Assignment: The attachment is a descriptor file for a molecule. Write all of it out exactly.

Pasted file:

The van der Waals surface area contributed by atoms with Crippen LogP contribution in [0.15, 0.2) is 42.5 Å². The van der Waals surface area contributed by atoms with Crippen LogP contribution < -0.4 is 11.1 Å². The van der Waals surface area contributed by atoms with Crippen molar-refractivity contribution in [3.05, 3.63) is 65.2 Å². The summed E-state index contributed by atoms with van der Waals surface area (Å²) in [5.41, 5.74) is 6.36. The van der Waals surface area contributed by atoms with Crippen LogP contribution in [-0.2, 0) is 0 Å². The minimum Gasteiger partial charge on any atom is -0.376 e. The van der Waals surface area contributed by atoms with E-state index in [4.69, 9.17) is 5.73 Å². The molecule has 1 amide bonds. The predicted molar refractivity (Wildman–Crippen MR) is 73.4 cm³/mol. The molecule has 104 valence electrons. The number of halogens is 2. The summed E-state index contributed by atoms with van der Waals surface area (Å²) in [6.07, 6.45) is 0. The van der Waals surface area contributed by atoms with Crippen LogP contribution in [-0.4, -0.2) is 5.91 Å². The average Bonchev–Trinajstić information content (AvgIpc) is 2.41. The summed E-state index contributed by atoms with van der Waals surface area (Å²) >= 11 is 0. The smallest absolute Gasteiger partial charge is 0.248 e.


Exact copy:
The van der Waals surface area contributed by atoms with Crippen LogP contribution in [0.15, 0.2) is 42.5 Å². The van der Waals surface area contributed by atoms with Crippen LogP contribution < -0.4 is 11.1 Å². The van der Waals surface area contributed by atoms with Crippen molar-refractivity contribution in [3.05, 3.63) is 65.2 Å². The summed E-state index contributed by atoms with van der Waals surface area (Å²) in [5.41, 5.74) is 6.36. The van der Waals surface area contributed by atoms with Crippen LogP contribution in [-0.2, 0) is 0 Å². The minimum Gasteiger partial charge on any atom is -0.376 e. The van der Waals surface area contributed by atoms with E-state index in [4.69, 9.17) is 5.73 Å². The molecule has 1 amide bonds. The predicted molar refractivity (Wildman–Crippen MR) is 73.4 cm³/mol. The molecule has 104 valence electrons. The number of halogens is 2. The summed E-state index contributed by atoms with van der Waals surface area (Å²) in [6.07, 6.45) is 0. The van der Waals surface area contributed by atoms with Crippen LogP contribution in [-0.4, -0.2) is 5.91 Å². The average Bonchev–Trinajstić information content (AvgIpc) is 2.41. The summed E-state index contributed by atoms with van der Waals surface area (Å²) >= 11 is 0. The smallest absolute Gasteiger partial charge is 0.248 e.